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The Secret History of Father’s Day

The first Father’s Day celebration was held on June 19, 1910 in Spokane, Washington. But did you know that Father’s Day didn’t become a national holiday until 1972?
The idea of celebrating Father’s Day came about shortly after the induction of Mother’s Day as a commercial holiday in 1908 (Mother’s Day didn’t actually become a national holiday until President Woodrow Wilson legislated it in 1914). In 1909, Spokane, Washington resident Sonora Smart Dodd tried to establish an equivalent to Mother’s Day for male parents. After generating sufficient grassroots support among local clergy, the YMCA, shopkeepers, and government officials, Dodd’s resolution came to pass – and on July 19, 1910, Spokane became the seat of the first statewide Father’s Day celebration.
Other states caught on, and by 1916 President Wilson was honoring the day with an elaborate flag ceremony. Still, no proclamation had been made to observe Father’s Day as a national holiday. In 1924, President Calvin Coolidge urged state governments to observe Father’s Day, but was rebuffed by a significant portion of the American public – mostly male – who viewed the holiday as a commercial excuse for shopkeepers to sell more gifts.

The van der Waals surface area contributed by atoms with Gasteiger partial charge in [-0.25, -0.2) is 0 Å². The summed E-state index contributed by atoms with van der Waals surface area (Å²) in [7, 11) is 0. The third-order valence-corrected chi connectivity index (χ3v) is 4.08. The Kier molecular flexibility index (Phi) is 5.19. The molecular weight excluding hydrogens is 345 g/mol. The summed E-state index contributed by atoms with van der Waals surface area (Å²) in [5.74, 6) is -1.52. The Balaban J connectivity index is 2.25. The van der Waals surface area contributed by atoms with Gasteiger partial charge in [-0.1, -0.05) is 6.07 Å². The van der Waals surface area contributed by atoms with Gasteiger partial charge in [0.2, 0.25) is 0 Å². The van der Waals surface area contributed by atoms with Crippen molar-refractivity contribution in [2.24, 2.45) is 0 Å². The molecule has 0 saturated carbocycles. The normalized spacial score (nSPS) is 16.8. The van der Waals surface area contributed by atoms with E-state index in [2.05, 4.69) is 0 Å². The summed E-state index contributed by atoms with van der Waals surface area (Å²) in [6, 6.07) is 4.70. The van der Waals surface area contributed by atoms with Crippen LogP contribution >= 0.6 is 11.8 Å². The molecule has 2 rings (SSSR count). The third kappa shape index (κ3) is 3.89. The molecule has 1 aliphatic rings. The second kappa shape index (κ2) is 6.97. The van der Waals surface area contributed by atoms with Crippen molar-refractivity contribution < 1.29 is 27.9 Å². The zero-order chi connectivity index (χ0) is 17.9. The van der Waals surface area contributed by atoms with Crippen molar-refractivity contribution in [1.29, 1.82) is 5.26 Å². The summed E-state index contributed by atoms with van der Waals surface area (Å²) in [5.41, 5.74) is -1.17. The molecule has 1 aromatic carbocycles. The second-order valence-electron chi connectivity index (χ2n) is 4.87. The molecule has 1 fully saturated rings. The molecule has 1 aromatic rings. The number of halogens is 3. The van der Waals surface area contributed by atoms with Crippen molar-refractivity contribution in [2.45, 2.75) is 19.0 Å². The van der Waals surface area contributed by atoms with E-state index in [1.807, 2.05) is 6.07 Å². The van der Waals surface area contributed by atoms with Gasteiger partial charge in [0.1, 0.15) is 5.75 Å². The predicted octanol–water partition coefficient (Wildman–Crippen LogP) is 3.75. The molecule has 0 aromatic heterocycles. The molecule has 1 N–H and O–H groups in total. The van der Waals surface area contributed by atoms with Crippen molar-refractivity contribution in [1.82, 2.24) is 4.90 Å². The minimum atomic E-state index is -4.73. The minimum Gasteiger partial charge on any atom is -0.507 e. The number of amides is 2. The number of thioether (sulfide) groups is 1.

The late 1920s saw the rise of a movement to replace both Mother’s Day and Father’s Day with a single holiday called Parents’ Day. Every Mother’s Day into the early 1930s, pro-Parents’ Day activists would congregate in New York City’s Central Park to demonstrate their support for a de-commercialized holiday that would honor and respect both parents at the same time. But their efforts were eventually quelled by the onset of the Depression, which prompted retail chains and advertisers to promote Father’s Day as an excuse to sell men’s products – such as hats, ties, smoking implements, and sporting goods – six months after the winter holidays.
At the start of World War II, advertisers touted Father’s Day as a way to support and honor American troops – many of whom were dads. This patriotic approach proved to be popular, and by the end of the war, Father’s Day was celebrated across the country – despite still not being recognized as a federal holiday.
In 1972, President Richard Nixon signed a proclamation declaring Father’s Day a national holiday at last. This was in the middle of his re-election campaign, and may well have been a ploy to boost his popularity at the polls. In 2015, the National Retail Federation reported Father’s Day spending was estimated to reach $12.7 billion.

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